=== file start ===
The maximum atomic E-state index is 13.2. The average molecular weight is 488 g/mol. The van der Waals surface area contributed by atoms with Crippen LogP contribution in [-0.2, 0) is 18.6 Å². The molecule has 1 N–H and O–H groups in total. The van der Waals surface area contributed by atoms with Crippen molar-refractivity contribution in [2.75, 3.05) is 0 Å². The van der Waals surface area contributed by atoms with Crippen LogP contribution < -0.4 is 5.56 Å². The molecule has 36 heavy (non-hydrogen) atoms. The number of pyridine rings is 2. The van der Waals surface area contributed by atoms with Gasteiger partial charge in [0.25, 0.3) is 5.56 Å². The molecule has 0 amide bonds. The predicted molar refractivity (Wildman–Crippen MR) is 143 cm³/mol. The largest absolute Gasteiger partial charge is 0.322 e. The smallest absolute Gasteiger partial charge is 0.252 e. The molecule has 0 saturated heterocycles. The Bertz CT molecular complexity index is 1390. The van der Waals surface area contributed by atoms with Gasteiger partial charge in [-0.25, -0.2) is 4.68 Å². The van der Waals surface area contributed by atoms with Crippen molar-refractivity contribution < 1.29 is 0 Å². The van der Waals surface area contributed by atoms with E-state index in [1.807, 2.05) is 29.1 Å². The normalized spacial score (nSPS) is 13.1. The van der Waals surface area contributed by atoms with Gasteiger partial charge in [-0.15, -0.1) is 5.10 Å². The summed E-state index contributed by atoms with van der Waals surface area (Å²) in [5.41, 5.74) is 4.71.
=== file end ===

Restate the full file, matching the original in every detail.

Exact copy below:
The maximum atomic E-state index is 13.2. The average molecular weight is 488 g/mol. The van der Waals surface area contributed by atoms with Crippen LogP contribution in [-0.2, 0) is 18.6 Å². The molecule has 1 N–H and O–H groups in total. The van der Waals surface area contributed by atoms with Crippen molar-refractivity contribution in [2.75, 3.05) is 0 Å². The van der Waals surface area contributed by atoms with Crippen LogP contribution < -0.4 is 5.56 Å². The molecule has 36 heavy (non-hydrogen) atoms. The number of pyridine rings is 2. The van der Waals surface area contributed by atoms with Gasteiger partial charge in [0.25, 0.3) is 5.56 Å². The molecule has 0 amide bonds. The predicted molar refractivity (Wildman–Crippen MR) is 143 cm³/mol. The largest absolute Gasteiger partial charge is 0.322 e. The smallest absolute Gasteiger partial charge is 0.252 e. The molecule has 0 saturated heterocycles. The Bertz CT molecular complexity index is 1390. The van der Waals surface area contributed by atoms with Gasteiger partial charge in [-0.25, -0.2) is 4.68 Å². The van der Waals surface area contributed by atoms with Crippen molar-refractivity contribution < 1.29 is 0 Å². The van der Waals surface area contributed by atoms with E-state index in [1.807, 2.05) is 29.1 Å². The normalized spacial score (nSPS) is 13.1. The van der Waals surface area contributed by atoms with Gasteiger partial charge in [-0.15, -0.1) is 5.10 Å². The summed E-state index contributed by atoms with van der Waals surface area (Å²) in [5.41, 5.74) is 4.71.